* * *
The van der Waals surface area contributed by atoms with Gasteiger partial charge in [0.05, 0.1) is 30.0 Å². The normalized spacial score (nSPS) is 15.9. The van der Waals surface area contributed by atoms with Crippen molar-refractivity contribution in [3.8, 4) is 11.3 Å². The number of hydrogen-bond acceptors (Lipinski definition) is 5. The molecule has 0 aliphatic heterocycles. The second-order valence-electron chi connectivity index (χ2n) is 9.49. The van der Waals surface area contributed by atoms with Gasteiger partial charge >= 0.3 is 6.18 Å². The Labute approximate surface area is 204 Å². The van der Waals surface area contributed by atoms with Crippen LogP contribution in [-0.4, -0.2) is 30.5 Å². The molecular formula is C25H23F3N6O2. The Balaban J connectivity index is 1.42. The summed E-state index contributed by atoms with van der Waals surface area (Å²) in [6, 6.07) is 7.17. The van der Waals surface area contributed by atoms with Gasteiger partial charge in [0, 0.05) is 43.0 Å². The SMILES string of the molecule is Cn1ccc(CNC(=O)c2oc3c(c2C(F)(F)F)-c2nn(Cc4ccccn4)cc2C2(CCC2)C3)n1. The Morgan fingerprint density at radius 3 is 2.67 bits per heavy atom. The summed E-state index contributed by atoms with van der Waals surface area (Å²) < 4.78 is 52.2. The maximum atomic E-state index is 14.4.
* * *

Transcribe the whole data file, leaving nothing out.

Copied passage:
The van der Waals surface area contributed by atoms with Gasteiger partial charge in [0.05, 0.1) is 30.0 Å². The normalized spacial score (nSPS) is 15.9. The van der Waals surface area contributed by atoms with Crippen molar-refractivity contribution in [3.8, 4) is 11.3 Å². The number of hydrogen-bond acceptors (Lipinski definition) is 5. The molecule has 0 aliphatic heterocycles. The second-order valence-electron chi connectivity index (χ2n) is 9.49. The van der Waals surface area contributed by atoms with Gasteiger partial charge >= 0.3 is 6.18 Å². The Labute approximate surface area is 204 Å². The van der Waals surface area contributed by atoms with Crippen LogP contribution in [-0.4, -0.2) is 30.5 Å². The molecular formula is C25H23F3N6O2. The Balaban J connectivity index is 1.42. The summed E-state index contributed by atoms with van der Waals surface area (Å²) in [6, 6.07) is 7.17. The van der Waals surface area contributed by atoms with Gasteiger partial charge in [0, 0.05) is 43.0 Å². The SMILES string of the molecule is Cn1ccc(CNC(=O)c2oc3c(c2C(F)(F)F)-c2nn(Cc4ccccn4)cc2C2(CCC2)C3)n1. The Morgan fingerprint density at radius 3 is 2.67 bits per heavy atom. The summed E-state index contributed by atoms with van der Waals surface area (Å²) < 4.78 is 52.2. The maximum atomic E-state index is 14.4.